Things Are Hot, Hot, Hot in Vermont -- from Burlington Free Press
Douglas rejects 3 tax option for health care
By Nancy Remsen, Free Press Staff Writer
MONTPELIER -- The Democratic leadership of the Legislature gave Republican Gov. Jim Douglas an ultimatum at noon Thursday in a dramatic flare-up of a long-expected political battle over health care reform legislation. In a letter delivered to the governor's Statehouse office, Democrats offered Douglas three options to pay for health care for uninsured Vermonters and two hours to make his choice. Douglas made his decision in minutes.
"The tax measures being offered," he declared without hesitation at his weekly news conference, "are simply unacceptable to me." Each of the three options included a payroll tax, which Douglas vehemently opposes. One option also relied on a tax on insurance premiums, Douglas' preference, but that wasn't enough to win his support.
Rebuffed, the House and Senate teams negotiating the health reform bill met and quickly announced they had agreed on a financing plan that would raise $43.8 million to provide primary and preventive health coverage to 35,000 Vermonters who have no health insurance. Their agreement calls for businesses that don't offer health insurance to their workers to pay a 1 percent payroll tax if their payroll totals less than $50,000 or a 3 percent payroll tax. Also, Vermonters without health insurance would pay a 1 percent income tax.
The House and Senate negotiators also have agreed on all the other provisions in a compromise health reform package -- including measures to:
Curb the growth of medical spending in hospitals.
Save on prescription medicines,
Change insurance to reward healthy lifestyles.
Revise medical malpractice law.
Conduct studies that would scope out the feasibility and potential benefits of moving from a private market health insurance system to a totally government-financed system.
The Senate is expected to vote on the compromise bill this morning, then send the package to the House for an up-or-down vote. House and Senate negotiators also struck deals on the budget and numerous other bills Thursday, increasing the likelihood the Legislature would adjourn this weekend.
Douglas has promised to reject the health care bill because of its payroll tax. Legislative leaders are ready with a back-up plan to salvage provisions that they and Douglas support along with the studies the Legislature needs to support future health care initiatives. They have added these sections to the budget bill -- just in case.
"A governor's veto isn't going to stop us from doing what we need to do to keep this discussion going," said Rep. John Tracy, D-Burlington, chief negotiator for the House.
"Vermont is on the threshold of becoming the first state where every Vermonter will have a doctor and every Vermonter will share responsibility for paying for health care," Senate President Pro Tempore Peter Welch, D-Windsor, proclaimed to a crowd of politicians, lobbyists and reporters. Welch laid responsibility for achieving this goal on the governor's shoulders. "Are we going to make the move toward universal health care or not?" Welch asked. "Jim Douglas has to decide whether he is going to do the right thing or do nothing."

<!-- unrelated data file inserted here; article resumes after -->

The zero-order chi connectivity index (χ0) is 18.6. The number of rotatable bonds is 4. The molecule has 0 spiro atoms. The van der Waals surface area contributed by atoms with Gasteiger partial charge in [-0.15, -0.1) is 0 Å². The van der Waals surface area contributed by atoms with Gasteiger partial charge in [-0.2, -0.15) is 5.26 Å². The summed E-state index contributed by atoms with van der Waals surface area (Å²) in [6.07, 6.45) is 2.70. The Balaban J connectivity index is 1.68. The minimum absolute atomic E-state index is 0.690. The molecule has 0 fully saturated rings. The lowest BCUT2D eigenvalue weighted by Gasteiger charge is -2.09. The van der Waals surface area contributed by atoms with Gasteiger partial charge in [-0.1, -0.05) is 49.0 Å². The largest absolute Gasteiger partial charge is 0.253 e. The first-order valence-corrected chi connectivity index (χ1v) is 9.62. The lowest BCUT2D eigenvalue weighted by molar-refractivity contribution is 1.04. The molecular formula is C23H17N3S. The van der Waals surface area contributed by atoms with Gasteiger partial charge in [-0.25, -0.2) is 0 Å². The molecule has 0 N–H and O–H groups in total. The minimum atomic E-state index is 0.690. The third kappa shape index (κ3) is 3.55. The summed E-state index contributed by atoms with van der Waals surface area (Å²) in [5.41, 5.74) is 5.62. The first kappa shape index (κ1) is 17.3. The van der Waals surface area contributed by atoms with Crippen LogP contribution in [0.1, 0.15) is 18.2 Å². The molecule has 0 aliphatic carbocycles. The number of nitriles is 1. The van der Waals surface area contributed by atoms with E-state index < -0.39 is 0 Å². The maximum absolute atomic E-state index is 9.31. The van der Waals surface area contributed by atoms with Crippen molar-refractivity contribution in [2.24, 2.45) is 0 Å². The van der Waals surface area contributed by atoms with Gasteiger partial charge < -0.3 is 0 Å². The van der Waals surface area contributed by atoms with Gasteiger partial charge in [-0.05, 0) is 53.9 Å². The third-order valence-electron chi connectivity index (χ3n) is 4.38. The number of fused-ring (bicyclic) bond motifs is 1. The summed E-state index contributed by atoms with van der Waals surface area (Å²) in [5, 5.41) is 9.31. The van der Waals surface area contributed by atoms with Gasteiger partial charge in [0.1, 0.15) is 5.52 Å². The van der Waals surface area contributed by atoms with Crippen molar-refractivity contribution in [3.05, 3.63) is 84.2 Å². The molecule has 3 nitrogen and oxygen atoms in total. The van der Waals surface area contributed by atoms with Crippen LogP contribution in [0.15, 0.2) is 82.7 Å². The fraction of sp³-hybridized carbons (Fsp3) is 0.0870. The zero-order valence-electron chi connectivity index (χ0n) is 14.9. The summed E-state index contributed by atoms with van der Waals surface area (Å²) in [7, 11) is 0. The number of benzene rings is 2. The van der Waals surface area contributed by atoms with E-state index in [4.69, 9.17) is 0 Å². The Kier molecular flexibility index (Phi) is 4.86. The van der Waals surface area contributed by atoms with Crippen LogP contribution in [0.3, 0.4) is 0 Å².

Frustrated they couldn't reach agreement in recent closed-door meetings with Douglas and his staff, legislative leaders made their final offer in public. "We need a response to the challenge," said Sen. Jim Leddy, D-Chittenden. "We need to move beyond the rhetoric."
Half an hour later, Douglas answered in kind. "This is a theater at the end of the session as many of you veterans understand," Douglas told reporters. "To be perfectly blunt, I think what we are seeing is amateur hour."
"As we inch toward adjournment, it becomes increasingly clear that the conferees are less interested in achieving meaningful, bipartisan reform," Douglas said. "If a bill comes to my desk that is a Trojan horse for government run health care, if a bill comes to my desk that is paid for with hundreds of millions of new dollars in taxes, I will protect the people of Vermont and reject that tax proposal."
Health care tax
House and Senate negotiators have agreed on a way to pay for basic health insurance for 35,000 Vermonters currently without coverage.
WHO PAYS? Only employers who don't offer health insurance to their workers or spend less than 3 percent of their total payroll on insurance, and Vermonters without health insurance who aren't eligible for Medicaid.
EMPLOYER TAX: Employers with payrolls of less than $50,000 would pay a 1 percent payroll tax. Larger employers would pay a 3 percent payroll tax. If they offer health insurance but spend less than 3 percent of payroll on it, they would pay the difference between what they spend and 3 percent of their payroll.
INDIVIDUAL TAX: Uninsured Vermonters would pay 1 percent of their income for health insurance.
BENEFIT PACKAGE: A no-frills package of preventive and primary health services would be covered. Hospital coverage wouldn't be included. A commission would report to the Legislature next January what health services should be covered.
STARTING DATE: Coverage would begin July 1, 2006.